نتیجه گیری انگلیسی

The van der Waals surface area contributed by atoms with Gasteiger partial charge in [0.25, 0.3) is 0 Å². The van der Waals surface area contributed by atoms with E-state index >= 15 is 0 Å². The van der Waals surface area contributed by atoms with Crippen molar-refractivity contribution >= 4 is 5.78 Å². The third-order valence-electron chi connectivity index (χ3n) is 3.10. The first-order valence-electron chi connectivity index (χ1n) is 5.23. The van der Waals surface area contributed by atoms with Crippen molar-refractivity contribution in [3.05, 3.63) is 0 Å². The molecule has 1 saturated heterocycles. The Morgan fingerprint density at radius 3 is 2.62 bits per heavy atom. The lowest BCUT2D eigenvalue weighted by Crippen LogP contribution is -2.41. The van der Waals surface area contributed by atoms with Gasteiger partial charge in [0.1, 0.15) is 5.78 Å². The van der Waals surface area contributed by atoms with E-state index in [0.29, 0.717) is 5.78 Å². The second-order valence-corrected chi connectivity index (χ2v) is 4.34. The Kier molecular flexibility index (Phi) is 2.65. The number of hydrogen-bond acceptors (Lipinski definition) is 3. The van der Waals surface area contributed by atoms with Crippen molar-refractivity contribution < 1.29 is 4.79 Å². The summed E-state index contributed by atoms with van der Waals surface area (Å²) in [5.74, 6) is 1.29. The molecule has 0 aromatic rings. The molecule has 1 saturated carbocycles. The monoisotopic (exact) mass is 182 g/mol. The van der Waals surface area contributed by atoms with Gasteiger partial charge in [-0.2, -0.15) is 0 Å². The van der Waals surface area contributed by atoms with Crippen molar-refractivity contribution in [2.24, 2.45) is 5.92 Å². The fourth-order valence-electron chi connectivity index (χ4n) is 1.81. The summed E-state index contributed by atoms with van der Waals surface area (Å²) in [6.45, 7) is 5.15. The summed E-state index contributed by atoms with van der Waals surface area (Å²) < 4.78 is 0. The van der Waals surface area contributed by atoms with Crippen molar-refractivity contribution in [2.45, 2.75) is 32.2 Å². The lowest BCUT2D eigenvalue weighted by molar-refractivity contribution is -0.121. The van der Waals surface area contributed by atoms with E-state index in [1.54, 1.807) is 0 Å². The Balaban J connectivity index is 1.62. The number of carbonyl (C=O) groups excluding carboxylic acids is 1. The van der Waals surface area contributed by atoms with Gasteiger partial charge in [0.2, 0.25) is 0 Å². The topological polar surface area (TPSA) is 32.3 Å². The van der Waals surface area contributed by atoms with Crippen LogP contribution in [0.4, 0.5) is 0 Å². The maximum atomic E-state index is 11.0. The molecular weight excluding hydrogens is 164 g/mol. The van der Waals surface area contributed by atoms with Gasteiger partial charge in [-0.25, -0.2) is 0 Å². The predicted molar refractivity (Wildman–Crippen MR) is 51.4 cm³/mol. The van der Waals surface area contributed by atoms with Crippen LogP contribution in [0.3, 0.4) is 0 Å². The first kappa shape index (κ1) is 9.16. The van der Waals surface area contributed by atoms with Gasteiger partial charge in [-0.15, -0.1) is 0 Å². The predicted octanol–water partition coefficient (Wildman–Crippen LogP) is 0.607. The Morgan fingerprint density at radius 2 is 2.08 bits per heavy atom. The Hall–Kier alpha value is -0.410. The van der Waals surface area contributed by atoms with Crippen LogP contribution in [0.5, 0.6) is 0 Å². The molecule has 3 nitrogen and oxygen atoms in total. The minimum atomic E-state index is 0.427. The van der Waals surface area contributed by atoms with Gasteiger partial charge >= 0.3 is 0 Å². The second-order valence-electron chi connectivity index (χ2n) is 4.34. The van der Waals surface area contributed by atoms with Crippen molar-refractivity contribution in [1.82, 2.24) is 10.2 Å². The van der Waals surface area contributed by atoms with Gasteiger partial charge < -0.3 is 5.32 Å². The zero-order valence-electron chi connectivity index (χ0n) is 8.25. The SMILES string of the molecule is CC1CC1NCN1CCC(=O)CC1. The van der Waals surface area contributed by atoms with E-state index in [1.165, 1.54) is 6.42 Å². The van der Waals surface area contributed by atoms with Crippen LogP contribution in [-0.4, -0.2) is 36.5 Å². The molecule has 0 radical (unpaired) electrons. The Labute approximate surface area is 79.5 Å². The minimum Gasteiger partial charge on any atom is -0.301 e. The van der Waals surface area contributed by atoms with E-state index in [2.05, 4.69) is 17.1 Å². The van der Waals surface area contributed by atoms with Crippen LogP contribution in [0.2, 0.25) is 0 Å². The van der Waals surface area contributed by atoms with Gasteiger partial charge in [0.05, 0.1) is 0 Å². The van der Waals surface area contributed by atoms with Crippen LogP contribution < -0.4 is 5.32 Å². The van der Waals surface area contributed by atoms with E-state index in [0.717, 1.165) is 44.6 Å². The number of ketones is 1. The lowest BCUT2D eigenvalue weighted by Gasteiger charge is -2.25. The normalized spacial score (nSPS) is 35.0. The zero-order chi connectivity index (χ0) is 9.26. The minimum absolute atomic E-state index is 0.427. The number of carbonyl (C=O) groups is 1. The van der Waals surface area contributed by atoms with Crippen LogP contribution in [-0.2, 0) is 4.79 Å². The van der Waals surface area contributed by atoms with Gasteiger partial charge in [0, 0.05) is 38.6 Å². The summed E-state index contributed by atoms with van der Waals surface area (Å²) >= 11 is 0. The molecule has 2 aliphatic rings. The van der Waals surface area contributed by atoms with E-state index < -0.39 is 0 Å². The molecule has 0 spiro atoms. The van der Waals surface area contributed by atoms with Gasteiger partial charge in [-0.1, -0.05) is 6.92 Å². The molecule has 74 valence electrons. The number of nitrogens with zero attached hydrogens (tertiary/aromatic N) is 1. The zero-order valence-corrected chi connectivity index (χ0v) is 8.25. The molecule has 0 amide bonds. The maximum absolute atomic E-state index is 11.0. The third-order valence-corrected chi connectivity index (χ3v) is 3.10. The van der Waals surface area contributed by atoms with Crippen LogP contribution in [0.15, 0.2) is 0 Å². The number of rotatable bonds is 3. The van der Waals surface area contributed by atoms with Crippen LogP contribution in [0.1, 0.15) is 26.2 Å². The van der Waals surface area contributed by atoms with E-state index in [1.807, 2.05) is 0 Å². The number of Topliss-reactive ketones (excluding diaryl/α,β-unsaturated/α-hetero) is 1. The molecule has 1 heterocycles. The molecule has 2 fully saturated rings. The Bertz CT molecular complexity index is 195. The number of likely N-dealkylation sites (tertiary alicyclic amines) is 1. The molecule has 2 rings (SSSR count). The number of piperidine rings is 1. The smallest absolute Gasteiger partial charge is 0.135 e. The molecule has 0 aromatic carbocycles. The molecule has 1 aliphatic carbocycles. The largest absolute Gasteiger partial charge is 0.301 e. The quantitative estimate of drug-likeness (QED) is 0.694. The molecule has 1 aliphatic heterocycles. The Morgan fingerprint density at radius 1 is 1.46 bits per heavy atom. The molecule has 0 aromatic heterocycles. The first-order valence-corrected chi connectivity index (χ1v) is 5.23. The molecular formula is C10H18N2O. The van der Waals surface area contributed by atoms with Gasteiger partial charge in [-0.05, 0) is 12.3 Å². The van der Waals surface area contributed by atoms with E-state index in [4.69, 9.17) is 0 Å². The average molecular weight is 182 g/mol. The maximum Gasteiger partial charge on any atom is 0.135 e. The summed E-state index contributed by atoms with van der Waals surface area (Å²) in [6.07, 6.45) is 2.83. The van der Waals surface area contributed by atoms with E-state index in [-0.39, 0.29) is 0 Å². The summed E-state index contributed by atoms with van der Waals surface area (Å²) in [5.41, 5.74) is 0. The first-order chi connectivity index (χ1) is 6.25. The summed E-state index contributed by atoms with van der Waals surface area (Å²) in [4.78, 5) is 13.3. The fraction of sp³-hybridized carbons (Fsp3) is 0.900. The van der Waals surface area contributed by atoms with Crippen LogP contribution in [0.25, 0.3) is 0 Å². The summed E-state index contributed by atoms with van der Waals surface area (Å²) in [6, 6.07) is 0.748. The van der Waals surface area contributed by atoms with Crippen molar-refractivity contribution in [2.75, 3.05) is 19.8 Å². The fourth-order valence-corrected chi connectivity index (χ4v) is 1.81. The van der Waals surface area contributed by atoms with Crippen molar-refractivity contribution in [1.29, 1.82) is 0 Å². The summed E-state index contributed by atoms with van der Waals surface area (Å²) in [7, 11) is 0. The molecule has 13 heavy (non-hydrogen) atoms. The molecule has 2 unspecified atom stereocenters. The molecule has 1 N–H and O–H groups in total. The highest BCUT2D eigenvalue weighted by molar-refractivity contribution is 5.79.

The introduction of managed competition in the Dutch social health insurance scheme has been based on the assumption that sickness funds would engage in price competition. A crucial precondition for effective price competition is that consumers are inclined to search for lower priced substitutes. In this paper, we have examined both the extent of price competition among sickness funds and the sensitivity of consumers to premium differences. We find evidence of weak price competition among sickness funds. Although rich sickness funds were increasingly prepared to compete on price to gain market share, sickness funds still have considerable latitude in setting premiums. One of the main reasons for the limited effectiveness of price competition may be the rather low sensitivity of consumers to differences in out-of-pocket premiums. The estimated out-of-pocket premium elasticity of a fund’s market share is only about −0.3. Although the premium elasticity for supplementary coverage is considerably higher (−0.8), the price elasticity of joint coverage is only −0.4. Due to the low premium elasticities, raising premiums is quite profitable, at least in the short run. The main reason that prevents sickness funds from increasing premiums seems to be fear of losing market share in the long-term. The estimated out-of-pocket premium elasticities of health plan choice in The Netherlands are much smaller than comparable estimates in managed competition settings in US group insurance. The most likely explanations for this difference are lower search costs and more switching experience of employees in the US settings. The comparison with US group insurance suggests that a straightforward method to encourage price competition among sickness funds would be to reduce search cost for sickness funds enrollees by structuring and facilitating consumer choice. An active government policy aimed at facilitating consumer choice among sickness funds would be consistent with the introduction of managed competition in social health insurance. Obviously, effective consumer search is easier to organize in a group insurance setting than in an individual health insurance market. Moreover, if health plans differ markedly with respect to provider network and benefit structure, the pre-selection of health plans by employers may reduce costs of comparing policies. An additional advantage of organizing managed competition in a group insurance setting is that employers have more market power than individual consumers so they can more effectively bargain with health insurers. The price of lower search costs and active employer involvement, however, is less freedom of choice and the potential of cost and risk-shifting from group to individual insurance.